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"I'm gonna put it out there that I want to play linebacker," he said. "That’s where I feel the most comfortable. I like to be up by the line of scrimmage. I feel like I’m physical enough. I’m not the biggest guy, but I have a lot of heart."

At the combine in February, Thompson measured in at 6'0" and 228 pounds—both on the low side. For what it's worth Thompson himself said that he fits best as someone who can play in space, be it outside in a 4–3 or inside in a 3–4.

"Being too short is overrated. You have a lot of short linebackers out there," Thompson said. " London Fletcher was 5'9". ... I don’t feel height makes the player."

Thompson backed up those words at Washington. Can he do the same in the NFL?

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Strengths: It doesn't take an NFL scout to see how valuable Thompson's mix-and-match skill set could be for a creative defensive coordinator. The days of him carrying the load as a running back—Thompson averaged 124 yards rushing during a three-game stretch late last season—but even that is nice to have as an emergency option.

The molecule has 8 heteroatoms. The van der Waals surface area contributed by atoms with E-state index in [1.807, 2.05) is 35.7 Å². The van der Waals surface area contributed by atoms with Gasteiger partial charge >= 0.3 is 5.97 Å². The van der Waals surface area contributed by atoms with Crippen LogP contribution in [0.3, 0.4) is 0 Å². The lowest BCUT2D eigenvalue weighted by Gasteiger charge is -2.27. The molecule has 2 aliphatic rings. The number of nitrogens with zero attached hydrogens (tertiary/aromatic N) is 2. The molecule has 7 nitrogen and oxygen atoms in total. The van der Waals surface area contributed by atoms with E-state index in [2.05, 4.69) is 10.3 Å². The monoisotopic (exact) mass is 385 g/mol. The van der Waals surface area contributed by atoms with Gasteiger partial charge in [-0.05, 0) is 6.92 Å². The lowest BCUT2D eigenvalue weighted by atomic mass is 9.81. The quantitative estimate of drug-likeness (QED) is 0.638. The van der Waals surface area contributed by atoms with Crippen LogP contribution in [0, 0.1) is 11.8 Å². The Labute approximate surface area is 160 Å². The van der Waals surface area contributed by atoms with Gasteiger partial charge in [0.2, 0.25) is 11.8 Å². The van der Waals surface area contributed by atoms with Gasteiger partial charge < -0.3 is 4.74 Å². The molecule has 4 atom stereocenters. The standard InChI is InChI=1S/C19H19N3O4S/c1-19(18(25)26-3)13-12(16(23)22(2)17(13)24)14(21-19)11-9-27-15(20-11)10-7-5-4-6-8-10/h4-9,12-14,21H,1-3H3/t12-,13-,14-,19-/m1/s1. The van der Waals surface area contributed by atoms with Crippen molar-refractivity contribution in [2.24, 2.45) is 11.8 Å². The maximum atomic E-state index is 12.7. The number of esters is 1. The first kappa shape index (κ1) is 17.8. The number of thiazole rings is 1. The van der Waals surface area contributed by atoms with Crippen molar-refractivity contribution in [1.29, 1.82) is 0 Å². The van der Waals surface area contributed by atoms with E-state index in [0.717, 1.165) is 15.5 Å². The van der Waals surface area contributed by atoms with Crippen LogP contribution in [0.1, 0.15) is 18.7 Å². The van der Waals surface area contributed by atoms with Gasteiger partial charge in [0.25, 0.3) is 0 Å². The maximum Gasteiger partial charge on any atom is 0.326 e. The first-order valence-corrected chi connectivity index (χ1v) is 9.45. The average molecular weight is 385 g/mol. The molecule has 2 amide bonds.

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Against a pass-happy offense, Thompson should have no trouble staying on the field. He has the speed (4.62-second 40 at the combine) to stick with running backs out of the backfield or to cover a chunk of space in zone. The Huskies enjoyed Thompson making plays on defense long before he stepped up on offense, but he does have a running back-like understanding for where plays are headed.

Thompson reads and reacts, displaying the range to be a nuisance no matter the matchup. He has compared himself to Lavonte David as a player, which obviously is setting a high bar, but there are some similarities.

"He's a little bit taller than me," says Thompson of David. "But same attributes. Same speed. Can cover tight ends and running backs. I feel like I can do the same things."

NFL front offices will give him high marks for a selfless, team-first attitude. When Washington needed him to help out as a running back, Thompson did so with gusto, despite his professional goal of sticking at linebacker.